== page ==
The policy shift, detailed in interviews with 20 current and former Department of Housing and Urban Development officials and in internal agency emails, is meant to roll back the Obama administration’s attempts to reverse decades of racial, ethnic and income segregation in federally subsidized housing and development projects. The move coincides with the decision this month by Ben Carson, the secretary of housing and urban development, to strike the words “inclusive” and “free from discrimination” from HUD’s mission statement.
But Mr. Carson dismissed the idea he was abandoning the agency’s fair housing mission as “nonsense” in a memo to the department’s staff earlier this year, and reiterated that point during recent congressional hearings. A spokesman for the agency, Jereon Brown, said any programmatic changes are part of the routine recalibration undertaken from administration to administration, rather than a philosophical shift.
Advocates for the poor and career HUD officials say that Mr. Carson, a retired neurosurgeon, and his political appointees have begun weakening the department’s fair housing division at a critical moment. The agency now has its greatest leverage to right past wrongs thanks to the $28 billion in disaster recovery Community Development Block Grants that Congress has appropriated to rebuild the Gulf Coast and Puerto Rico after Hurricanes Harvey, Irma and Maria.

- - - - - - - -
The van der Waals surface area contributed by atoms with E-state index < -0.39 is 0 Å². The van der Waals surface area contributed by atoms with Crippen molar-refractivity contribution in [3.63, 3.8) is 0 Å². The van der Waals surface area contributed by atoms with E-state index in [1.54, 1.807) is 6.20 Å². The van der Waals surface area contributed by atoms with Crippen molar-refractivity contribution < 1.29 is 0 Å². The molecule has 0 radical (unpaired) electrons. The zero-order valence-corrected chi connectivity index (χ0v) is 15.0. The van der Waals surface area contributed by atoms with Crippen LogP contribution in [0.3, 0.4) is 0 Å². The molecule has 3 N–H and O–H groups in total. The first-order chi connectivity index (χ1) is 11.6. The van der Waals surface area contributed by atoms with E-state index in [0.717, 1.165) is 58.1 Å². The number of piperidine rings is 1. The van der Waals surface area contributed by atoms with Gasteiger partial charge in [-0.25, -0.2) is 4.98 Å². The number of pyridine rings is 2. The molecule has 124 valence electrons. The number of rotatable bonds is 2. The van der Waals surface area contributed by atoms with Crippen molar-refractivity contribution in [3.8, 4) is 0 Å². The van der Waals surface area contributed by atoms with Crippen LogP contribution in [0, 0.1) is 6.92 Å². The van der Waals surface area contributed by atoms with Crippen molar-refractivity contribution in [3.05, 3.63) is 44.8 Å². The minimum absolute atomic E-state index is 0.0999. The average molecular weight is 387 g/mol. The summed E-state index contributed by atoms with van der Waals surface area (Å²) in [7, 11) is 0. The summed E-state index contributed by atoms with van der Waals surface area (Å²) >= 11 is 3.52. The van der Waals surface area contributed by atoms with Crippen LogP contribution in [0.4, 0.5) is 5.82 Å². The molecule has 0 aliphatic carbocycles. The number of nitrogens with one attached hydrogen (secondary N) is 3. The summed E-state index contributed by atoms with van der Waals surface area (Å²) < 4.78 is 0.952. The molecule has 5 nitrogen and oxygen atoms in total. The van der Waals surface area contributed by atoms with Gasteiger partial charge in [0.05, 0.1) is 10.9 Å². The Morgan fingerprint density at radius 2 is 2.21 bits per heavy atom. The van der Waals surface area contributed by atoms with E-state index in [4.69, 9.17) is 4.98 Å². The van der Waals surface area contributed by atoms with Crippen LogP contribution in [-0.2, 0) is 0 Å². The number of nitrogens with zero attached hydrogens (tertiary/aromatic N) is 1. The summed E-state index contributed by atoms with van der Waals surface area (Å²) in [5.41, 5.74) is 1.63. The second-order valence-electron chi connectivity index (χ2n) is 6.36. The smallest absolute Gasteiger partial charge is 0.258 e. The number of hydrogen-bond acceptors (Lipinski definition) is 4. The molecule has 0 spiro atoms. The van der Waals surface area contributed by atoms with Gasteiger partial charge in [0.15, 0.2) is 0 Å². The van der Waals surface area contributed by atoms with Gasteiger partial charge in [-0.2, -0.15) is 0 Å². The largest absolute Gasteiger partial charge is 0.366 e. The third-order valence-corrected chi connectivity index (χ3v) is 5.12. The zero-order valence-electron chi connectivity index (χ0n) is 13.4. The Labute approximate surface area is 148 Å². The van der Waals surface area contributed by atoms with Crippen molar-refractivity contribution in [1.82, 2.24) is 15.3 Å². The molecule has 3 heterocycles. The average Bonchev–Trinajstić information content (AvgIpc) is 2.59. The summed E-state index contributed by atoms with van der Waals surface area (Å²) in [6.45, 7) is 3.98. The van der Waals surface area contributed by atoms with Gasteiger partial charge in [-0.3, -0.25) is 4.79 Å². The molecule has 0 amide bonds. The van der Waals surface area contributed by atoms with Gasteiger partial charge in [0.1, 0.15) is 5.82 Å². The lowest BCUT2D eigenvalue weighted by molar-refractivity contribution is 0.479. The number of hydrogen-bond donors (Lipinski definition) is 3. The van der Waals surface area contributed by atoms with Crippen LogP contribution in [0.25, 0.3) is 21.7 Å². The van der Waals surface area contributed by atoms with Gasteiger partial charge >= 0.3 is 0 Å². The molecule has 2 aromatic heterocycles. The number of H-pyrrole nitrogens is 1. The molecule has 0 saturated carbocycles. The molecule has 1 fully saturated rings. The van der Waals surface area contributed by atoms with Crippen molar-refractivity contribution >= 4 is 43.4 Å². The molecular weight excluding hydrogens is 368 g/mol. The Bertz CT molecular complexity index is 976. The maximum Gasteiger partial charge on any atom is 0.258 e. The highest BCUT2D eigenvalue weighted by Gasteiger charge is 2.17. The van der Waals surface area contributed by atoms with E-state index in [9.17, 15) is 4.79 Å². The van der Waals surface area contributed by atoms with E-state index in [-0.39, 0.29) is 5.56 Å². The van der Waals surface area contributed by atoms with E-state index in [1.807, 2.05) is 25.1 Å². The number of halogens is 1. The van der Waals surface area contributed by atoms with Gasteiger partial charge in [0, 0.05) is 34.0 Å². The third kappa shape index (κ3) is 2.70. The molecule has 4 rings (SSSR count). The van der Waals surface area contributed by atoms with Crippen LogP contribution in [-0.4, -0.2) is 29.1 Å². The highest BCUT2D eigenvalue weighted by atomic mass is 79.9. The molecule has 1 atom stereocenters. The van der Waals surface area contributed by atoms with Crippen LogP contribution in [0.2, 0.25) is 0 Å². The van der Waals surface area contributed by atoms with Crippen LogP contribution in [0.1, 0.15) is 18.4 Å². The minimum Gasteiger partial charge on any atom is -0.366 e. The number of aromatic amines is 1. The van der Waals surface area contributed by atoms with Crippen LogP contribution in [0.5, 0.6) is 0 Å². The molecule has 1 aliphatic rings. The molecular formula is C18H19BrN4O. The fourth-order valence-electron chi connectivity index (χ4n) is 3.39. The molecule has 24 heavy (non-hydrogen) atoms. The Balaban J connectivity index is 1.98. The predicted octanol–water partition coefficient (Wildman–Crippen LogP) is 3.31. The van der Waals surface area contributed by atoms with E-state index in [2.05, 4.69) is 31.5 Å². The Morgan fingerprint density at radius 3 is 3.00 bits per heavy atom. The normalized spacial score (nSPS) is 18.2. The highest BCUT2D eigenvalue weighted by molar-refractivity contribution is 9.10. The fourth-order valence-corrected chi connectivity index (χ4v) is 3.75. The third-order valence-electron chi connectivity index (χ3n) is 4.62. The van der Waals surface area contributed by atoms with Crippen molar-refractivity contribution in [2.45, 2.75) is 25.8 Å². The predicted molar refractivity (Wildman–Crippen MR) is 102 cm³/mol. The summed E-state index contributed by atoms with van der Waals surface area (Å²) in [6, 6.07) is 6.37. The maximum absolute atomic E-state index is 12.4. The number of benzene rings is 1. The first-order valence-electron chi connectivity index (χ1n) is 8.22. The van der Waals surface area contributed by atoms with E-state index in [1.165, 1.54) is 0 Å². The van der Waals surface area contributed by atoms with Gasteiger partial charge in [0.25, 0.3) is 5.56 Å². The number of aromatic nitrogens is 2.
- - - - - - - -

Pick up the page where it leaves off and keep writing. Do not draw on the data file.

In an email in November, a top HUD official relayed the news that the head of the Fair Housing and Equal Opportunity division, Anna Maria Farías, had ordered a hold on about a half-dozen fair housing investigations given the highest priority under Mr. Carson’s most recent predecessor, Julián Castro. The freeze would be in effect “until further notice,” the official wrote.
The investigations, known as “secretary-initiated cases” to indicate their importance, had been used in the past to set precedent and to put other localities and developers on notice.
One of the delayed investigations looked at an ordinance in Hesperia, Calif., that prevented the siting of neighborhood group homes for parolees and former offenders throughout the city’s neighborhoods. HUD investigators saw the case as an important test of the federal resolve to rehabilitate low-level offenders, who often face housing and job discrimination when they are released, leaving them in need of government assistance.